Supporting the Enactment of Standards-based Mathematics Pedagogies: The Cases of the CoDE-I and APLUS Projects

Supporting the Enactment of Standards-based Mathematics Pedagogies: The Cases of the CoDE-I and APLUS Projects

Drew Polly (University of North Carolina at Charlotte, USA), Christie Martin (University of South Carolina at Columbia, USA), Chuang Wang (University of North Carolina at Charlotte, USA), Richard G. Lambert (University of North Carolina at Charlotte, USA) and David Pugalee (University of North Carolina at Charlotte, USA)
DOI: 10.4018/978-1-4666-9471-2.ch009
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In order for professional development in the STEM fields to be effective, teachers need worthwhile experiences to simultaneously develop their knowledge of content, pedagogy, and understanding of how students' learn the content. In this chapter we provide an overarching framework of learner-centered professional development and describe the implementation of two mathematics professional development projects designed to support elementary school teachers' mathematics teaching. We follow our description by highlighting some of the findings from our line of professional development research and provide implications for the design of learner-centered professional development programs in mathematics.
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The Need for Mathematics Professional Development

Professional development continues to be held up on a pedestal as a potentially powerful vehicle for supporting practicing teachers’ adoption of new pedagogies and knowledge (Borko, 2004; Darling-Hammond, Wei, Andree, Richardson, & Orphanos, 2009; Desimone, 2009; Polly & Hannafin, 2011). In the field of mathematics education, administrators and district leaders must provide effective professional development so that teachers have a robust understanding of mathematics content and are also prepared to enact the most effective strategies in their classrooms (Loucks-Horsley, Love, Stiles, Mundry, & Hewson, 2010; United States Department of Education, 2008).

In the United States, this has been especially true in the last few years with the large-scale adoption of the both standards-based (reform-based) mathematics curriculum as well as the Common Core State Standards in Mathematics ([CCSSM]; Common Core State Standards Initiative, 2010). More school districts than ever before have adopted standards-based mathematics curriculum; these sets of instructional resources are described by having alignment with the National Council for Teachers of Mathematics ([NCTM], 2014) Principles to Action, in that students learn mathematics by exploring cognitively-demanding mathematical tasks and mathematics games, engaging in discussions about mathematical tasks and concepts, and reasoning and justifying their paths to solving tasks and problems.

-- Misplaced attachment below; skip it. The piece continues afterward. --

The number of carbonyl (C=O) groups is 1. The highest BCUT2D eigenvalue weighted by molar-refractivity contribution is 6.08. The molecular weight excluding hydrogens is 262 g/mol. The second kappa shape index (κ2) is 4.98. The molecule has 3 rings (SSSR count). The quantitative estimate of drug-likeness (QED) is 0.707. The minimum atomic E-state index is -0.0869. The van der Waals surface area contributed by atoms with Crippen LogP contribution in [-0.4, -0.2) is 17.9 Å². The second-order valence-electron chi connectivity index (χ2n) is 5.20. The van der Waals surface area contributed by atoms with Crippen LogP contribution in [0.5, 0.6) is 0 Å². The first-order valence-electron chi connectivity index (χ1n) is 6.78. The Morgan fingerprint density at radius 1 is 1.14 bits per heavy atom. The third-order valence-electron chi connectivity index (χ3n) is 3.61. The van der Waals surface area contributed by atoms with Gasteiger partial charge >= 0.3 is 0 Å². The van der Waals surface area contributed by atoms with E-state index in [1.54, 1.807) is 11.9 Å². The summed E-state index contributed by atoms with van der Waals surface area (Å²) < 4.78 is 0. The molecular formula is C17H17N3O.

Learner-Centered Professional Development

Large-scale syntheses of research studies on professional development have yielded components of highly effective learning experiences for teachers (Garet et al., 2001; Darling-Hammond, et al., 2010). The construct learner-centered professional development (LCPD) (Polly, 2006; Polly & Hannafin, 2011; Hawley & Valli, 2000) has been used to describe professional development programs that focus on meeting the specific professional needs of teachers and align with the American Psychological Association’s Learner-centered Principles (hereafter Principles) (APA Work Group, 1997). The Principles were grounded on empirical findings related to teaching and learning and reflect both cognitivist and constructivist views of how people learn (Alexander & Murphy, 1998). Hawley and Valli (2000) identified nine primary design recommendations associated with LCPD:

  • 1.

    LCPD should focus on content that students need to learn and problems that students face learning that content;

  • 2.

    LCPD should be driven by addressing the difference between goals and standards for student learning and actual performance;

  • 3.

    LCPD should involve allowing teachers to identify their own learning needs, and when possible, involve them in the design of professional learning activities;

  • 4.

    LCPD should be primarily school based and integral to school operations;

  • 5.

    LCPD should relate to individual learning needs but should include collaborative problem solving;

  • 6.

    LCPD should be continuous and ongoing involving follow-up and support for further learning;

  • 7.

    LCPD should include an evaluation that includes multiple sources of information including classroom implementation;

  • 8.

    LCPD should allow teachers to develop a deep theoretical understanding of the content and pedagogy;

  • 9.

    LCPD should be part of a comprehend change process that addresses impediments to and facilitators of student learning.

Many of these nine design recommendations have been verified by an extensive synthesis of the Principles,Hawley and Valli’s (2000) recommendations and research on professional development (Polly & Hannafin, 2010). To that end, LCPD provides a robust framework for the design of professional development programs.

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